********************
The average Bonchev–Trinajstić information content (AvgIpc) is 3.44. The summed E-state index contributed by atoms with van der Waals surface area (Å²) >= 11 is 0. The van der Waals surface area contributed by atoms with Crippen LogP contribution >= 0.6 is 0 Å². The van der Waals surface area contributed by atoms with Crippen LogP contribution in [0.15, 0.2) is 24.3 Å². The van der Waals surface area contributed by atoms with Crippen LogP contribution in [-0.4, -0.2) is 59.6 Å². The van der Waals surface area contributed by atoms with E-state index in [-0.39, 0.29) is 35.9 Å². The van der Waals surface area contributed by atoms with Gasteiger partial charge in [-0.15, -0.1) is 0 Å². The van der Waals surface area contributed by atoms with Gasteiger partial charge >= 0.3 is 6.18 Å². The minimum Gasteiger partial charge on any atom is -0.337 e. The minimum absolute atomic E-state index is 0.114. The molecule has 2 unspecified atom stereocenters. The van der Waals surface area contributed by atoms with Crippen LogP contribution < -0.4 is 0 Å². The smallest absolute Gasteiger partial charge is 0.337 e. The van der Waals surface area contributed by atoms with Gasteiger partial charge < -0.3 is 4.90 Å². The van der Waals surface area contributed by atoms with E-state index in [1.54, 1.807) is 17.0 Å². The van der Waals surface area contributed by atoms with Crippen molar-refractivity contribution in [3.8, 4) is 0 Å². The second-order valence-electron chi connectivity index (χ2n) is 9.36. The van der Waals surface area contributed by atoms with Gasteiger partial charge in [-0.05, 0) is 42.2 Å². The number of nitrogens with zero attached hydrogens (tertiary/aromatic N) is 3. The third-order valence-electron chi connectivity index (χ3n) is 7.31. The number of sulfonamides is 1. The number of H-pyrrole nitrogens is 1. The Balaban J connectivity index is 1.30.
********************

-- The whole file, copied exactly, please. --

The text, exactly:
The average Bonchev–Trinajstić information content (AvgIpc) is 3.44. The summed E-state index contributed by atoms with van der Waals surface area (Å²) >= 11 is 0. The van der Waals surface area contributed by atoms with Crippen LogP contribution >= 0.6 is 0 Å². The van der Waals surface area contributed by atoms with Crippen LogP contribution in [0.15, 0.2) is 24.3 Å². The van der Waals surface area contributed by atoms with Crippen LogP contribution in [-0.4, -0.2) is 59.6 Å². The van der Waals surface area contributed by atoms with E-state index in [-0.39, 0.29) is 35.9 Å². The van der Waals surface area contributed by atoms with Gasteiger partial charge in [-0.15, -0.1) is 0 Å². The van der Waals surface area contributed by atoms with Gasteiger partial charge >= 0.3 is 6.18 Å². The minimum Gasteiger partial charge on any atom is -0.337 e. The minimum absolute atomic E-state index is 0.114. The molecule has 2 unspecified atom stereocenters. The van der Waals surface area contributed by atoms with Crippen LogP contribution < -0.4 is 0 Å². The smallest absolute Gasteiger partial charge is 0.337 e. The van der Waals surface area contributed by atoms with Gasteiger partial charge < -0.3 is 4.90 Å². The van der Waals surface area contributed by atoms with E-state index in [1.54, 1.807) is 17.0 Å². The van der Waals surface area contributed by atoms with Crippen molar-refractivity contribution in [3.8, 4) is 0 Å². The second-order valence-electron chi connectivity index (χ2n) is 9.36. The van der Waals surface area contributed by atoms with Gasteiger partial charge in [-0.05, 0) is 42.2 Å². The number of nitrogens with zero attached hydrogens (tertiary/aromatic N) is 3. The third-order valence-electron chi connectivity index (χ3n) is 7.31. The number of sulfonamides is 1. The number of H-pyrrole nitrogens is 1. The Balaban J connectivity index is 1.30.